You are alone.
Route 21 will take you through all described and channel you into the living dead town of Lind, Washington. This is a real 20th century ghost town. It’s on the map but it doesn’t exist. Trust me. Signage in that 50’s style, that iconic font that is so quintessentially American, marks the last great exodus from Lind. Whole streets lie abandoned. Empty. A coffee shop proclaims that it is open and yet there is nothing inside, not even a cup. Nothing. A card-lock gas station and a couple of F-150s are the only indicators of life. A bridge on the outskirts of town lies in ruins, looking for all the world as a testament to the lost city of Lind, Washington. You’re not wanted here so get out.
Just past Lind, through the nothingness , lies Odessa. Another out there town on the outskirts and namesake birthplace of good chums born on the other side of the pond. Just one more point on the map whose soil must receive my boots and be trod upon. And a free museum no less! Harangue the elderly caretaker into letting you in off hours. In a performance you know all too well, watch his heart warm and them melt as you receive the grand tour of small town Odessa’s meteoritic rise and then, as an aside, secretly bear witness to its present fall into the scrapheap of history. Like Lind, Odessa is another railway town where the train just doesn’t stop anymore; just rumbles through, an ironic reminder of good times forgotten past. What will the next twenty years bring?
Travel Tip: Odessa is home to a Lyon’s Club which, unlike those filthy dogs in Jasper, provides free camping to all Odessian tourists. Make sure to get there early to beat the mad rush and claim a nice spot. Flush toilets, fresh water, and even an unsecured electrical socket await the traveller. Why, there’s even an alarm clock in the guise of church bells to rouse you from sleep on Sunday morn. Just another nice free campsite that feels like you’re camping on your parents’ front lawn.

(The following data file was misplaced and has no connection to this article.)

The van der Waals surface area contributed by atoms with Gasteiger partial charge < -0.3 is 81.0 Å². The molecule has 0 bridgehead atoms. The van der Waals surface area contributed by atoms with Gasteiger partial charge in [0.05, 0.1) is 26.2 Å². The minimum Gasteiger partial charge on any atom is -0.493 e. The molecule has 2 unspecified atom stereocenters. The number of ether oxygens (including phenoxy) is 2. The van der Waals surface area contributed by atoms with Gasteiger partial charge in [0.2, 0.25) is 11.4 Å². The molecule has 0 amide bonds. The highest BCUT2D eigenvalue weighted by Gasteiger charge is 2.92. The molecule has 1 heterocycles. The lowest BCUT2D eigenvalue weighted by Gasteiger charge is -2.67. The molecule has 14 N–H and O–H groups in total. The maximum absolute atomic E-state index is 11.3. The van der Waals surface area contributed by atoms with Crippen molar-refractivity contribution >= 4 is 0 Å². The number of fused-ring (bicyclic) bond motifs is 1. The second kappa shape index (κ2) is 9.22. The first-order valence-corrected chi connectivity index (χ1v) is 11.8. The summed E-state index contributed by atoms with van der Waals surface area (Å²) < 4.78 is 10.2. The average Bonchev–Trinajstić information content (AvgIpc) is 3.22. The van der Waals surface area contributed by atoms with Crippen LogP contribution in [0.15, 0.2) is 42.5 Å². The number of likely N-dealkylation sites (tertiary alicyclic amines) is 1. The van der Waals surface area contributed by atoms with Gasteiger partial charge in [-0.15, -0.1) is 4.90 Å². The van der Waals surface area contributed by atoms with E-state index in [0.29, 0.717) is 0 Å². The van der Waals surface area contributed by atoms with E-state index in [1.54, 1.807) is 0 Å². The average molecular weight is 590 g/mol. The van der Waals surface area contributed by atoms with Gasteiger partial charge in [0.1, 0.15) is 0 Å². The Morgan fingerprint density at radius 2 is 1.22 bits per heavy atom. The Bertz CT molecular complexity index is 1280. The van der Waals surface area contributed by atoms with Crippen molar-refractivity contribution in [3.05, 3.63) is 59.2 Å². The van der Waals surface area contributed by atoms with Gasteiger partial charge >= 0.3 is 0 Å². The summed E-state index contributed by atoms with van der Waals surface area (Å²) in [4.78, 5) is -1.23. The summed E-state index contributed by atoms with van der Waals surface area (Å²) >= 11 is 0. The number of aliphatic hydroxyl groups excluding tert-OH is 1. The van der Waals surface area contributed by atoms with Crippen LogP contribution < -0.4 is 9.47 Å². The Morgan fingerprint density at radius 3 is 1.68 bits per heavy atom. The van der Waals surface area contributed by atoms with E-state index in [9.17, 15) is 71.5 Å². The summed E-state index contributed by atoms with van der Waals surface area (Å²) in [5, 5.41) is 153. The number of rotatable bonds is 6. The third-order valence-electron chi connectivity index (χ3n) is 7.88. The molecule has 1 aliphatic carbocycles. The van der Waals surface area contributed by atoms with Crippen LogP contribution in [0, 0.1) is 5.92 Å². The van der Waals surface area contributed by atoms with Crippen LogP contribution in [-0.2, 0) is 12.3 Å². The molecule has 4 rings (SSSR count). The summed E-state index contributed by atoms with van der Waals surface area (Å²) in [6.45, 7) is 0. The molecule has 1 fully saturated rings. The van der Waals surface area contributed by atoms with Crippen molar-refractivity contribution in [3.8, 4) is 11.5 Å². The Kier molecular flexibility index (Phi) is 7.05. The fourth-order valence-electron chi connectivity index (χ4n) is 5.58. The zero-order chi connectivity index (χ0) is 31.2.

Travel tip: BLM lands North on 21 outside of Odessa yield notice of several defunct craters and a hiking trail that will take you there on a wing and a prayer. That is, of course, if you have the inclination and the time. Well, I have both. Nothing spectacular but be warned, should you venture out there know that the trail is not oft visited and rattlesnakes abound. Some slight bushwhacking will put you into one of the craters where solitude waits. Again, watch for rattlers.
But enough of this desert. Like a great shark, we must keep moving or we die. This dry, beautiful, and arid rain-free desert must be left in our stead, for the rainforests of the Cascades call us by name. Rain and wetness reign supreme here on the Western slopes of this great forest. From melting glaciers spring great torrents of water which carve out canyons and gorges and rivers and streams. Tremendous glaciers grind rock into a fine dust and meltwater carries it to Lake Diablo, whose color is an intoxicatingly brilliant azure hue. This is beyond pleasuredome and idyllic camp sites await you on the shores of Diablo. Stay there for a couple nights. I recommend campsite #6. It’s the best one and right on the lake. Man, they just don’t make campsites this spectacular in the Northeast. There’s a ranger station here and 90 other campsites. This sounds terrible but it’s not because this is the road less travelled. Only five sites were taken on my first night, 10 or so on the second. The rangers also give an informative lecture most evenings as dusk sets next to a roaring fire. You’ve been warned.
But listen, Seattle looms large and this great exodus would not be complete without a visit to the Pacific Northwest’s counterculture cauldron. Damn, I’d been sleeping outside for what seemed like ages and it was time for a little urbanity man. I was gonna skip Seattle and just keep striking North, but I felt like I deserved a little R & R at this point man. Ah Seattle, what can I say? You’re a cool city. I like you, I really do. But you can’t live here and have a vehicle because there is no free parking at all.
Travel Tip: Note that should you stay at the Green Tortoise Hostel that parking at the garage across the street is $6 daily for motorcycles. I recommend the GT. It’s probably the best hostel I’ve ever stayed @, although it’s a possible tie with Nathan’s Villa in Krakow. Sumptuous breakfast feasts, bicycle rentals, free dinners (although these are a bit of a clusterfuck), decent staff, and a tits location right next to the Pike Place market round out the package. The beds even come with little curtains and individual reading lamps. And the bathrooms are private.
Kurt Cobain Deathouse and Deathbench:
Seattle is on the upswing it seems and displaces New York readily when it comes to coffee, beer, and food. It’s really hard to get a bad coffee here and you have to go out and look for a bad beer. Good food is ubiquitous and the same rule applies. There’s a great art scene but the museums are better in New York. Their aquarium is alright. Look, go visit and judge for yourself but remember to judge not lest you, yourself, be judged.
See you in Alaska